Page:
But West Virginia Republicans uncovered a letter Byrd had written to the imperial wizard of the KKK three years after he said he abandoned the group. In the letter, he wrote: "The Klan is needed today as never before and I am anxious to see its rebirth here in West Virginia" and "in every state in the Union."
In a 1947 letter, Byrd vowed never to fight "with a Negro by my side. Rather I should die a thousand times, and see Old Glory trampled in the dirt never to rise again, than to see this beloved land of ours become degraded by race mongrels, a throwback to the blackest specimen from the wilds."
In 1964, Byrd filibustered the landmark civil rights legislation for more than 14 hours but later said it was his biggest regret in the Senate. Decades later, he opposed the nominations of the Supreme Court's two black justices -- liberal Thurgood Marshall and conservative Clarence Thomas.
In March 2001, Byrd made headlines again after he stunned a national television audience by using the term "white niggers" when asked about the state of race relations.
"They are much, much better than they've ever been in my lifetime," Byrd said on the cable talk show. "I think we talk about race too much. There are white niggers. I've seen a lot of white niggers in my time -- I'm going to use that word. We just need to work together to make our country a better country, and I'd just as soon quit talking about it so much."
Byrd later apologized.
"The phrase dates back to my boyhood and has no place in today's society," he said.
By 2005, facing a potentially tough re-election campaign, Byrd received support from an unlikely source -- freshman Sen. Barack Obama, the only black member of the Senate, who sent out a fundraising letter on Byrd's behalf that raised nearly $825,000 in a few days.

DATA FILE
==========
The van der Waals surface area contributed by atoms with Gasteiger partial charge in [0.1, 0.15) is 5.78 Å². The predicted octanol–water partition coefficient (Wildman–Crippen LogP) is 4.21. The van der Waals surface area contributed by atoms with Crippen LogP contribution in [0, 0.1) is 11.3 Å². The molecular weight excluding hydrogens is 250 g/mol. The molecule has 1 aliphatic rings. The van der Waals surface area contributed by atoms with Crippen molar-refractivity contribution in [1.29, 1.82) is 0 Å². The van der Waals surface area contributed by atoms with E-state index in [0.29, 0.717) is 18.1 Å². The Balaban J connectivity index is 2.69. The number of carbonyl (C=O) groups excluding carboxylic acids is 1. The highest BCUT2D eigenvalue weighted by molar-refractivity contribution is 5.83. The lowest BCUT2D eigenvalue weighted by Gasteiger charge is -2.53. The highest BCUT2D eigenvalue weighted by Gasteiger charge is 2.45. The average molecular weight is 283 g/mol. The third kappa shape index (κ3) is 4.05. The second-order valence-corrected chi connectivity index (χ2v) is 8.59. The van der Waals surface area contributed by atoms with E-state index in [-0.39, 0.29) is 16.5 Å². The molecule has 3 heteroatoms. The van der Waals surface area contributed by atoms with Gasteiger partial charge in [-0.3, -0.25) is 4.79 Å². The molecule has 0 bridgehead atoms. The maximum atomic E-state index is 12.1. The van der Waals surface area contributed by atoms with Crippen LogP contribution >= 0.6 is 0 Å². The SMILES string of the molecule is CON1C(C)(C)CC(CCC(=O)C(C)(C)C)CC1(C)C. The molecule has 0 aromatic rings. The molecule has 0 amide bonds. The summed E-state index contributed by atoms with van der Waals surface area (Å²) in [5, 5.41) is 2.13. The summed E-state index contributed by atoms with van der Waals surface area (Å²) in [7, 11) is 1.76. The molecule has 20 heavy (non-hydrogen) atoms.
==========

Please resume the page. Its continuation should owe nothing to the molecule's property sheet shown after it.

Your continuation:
Byrd endorsed Obama after the West Virginia primary, despite Obama's loss to Sen. Hillary Clinton, D-N.Y., in that contest.
Asked about the endorsement given his personal history on the issue of race, Byrd replied, "Those days are gone. Gone."
Despite his controversial involvement in the KKK, Byrd repeatedly apologized for it in the latter part of his career, calling it the biggest mistake of his life.
"He was in politics a very long time, and the country changed enormously between 1940 when he first ran for the state legislature and 2010," Roberts said. "He was able to adapt to the changes even as he insisted on staying firm with the role of the Senate."
Byrd served longer in the U.S. Senate than anyone else in American history and was undefeated in every election for the Senate seat he occupied.
"I served with him for 36 years. We sat in the same row," Leahy said on "GMA." "He was a senator's senator. He was a keeper of our traditions, a keeper of the rules and the kind of senator who always kept his word."
Byrd joined the Senate leadership in 1967, when his colleagues selected him to serve as secretary of the Democratic Conference. In 1971, he was chosen Senate Democratic whip.
Six years later, he was elected Democratic leader, a position he held for six consecutive terms. He served two six-year terms as both Senate majority and minority leader.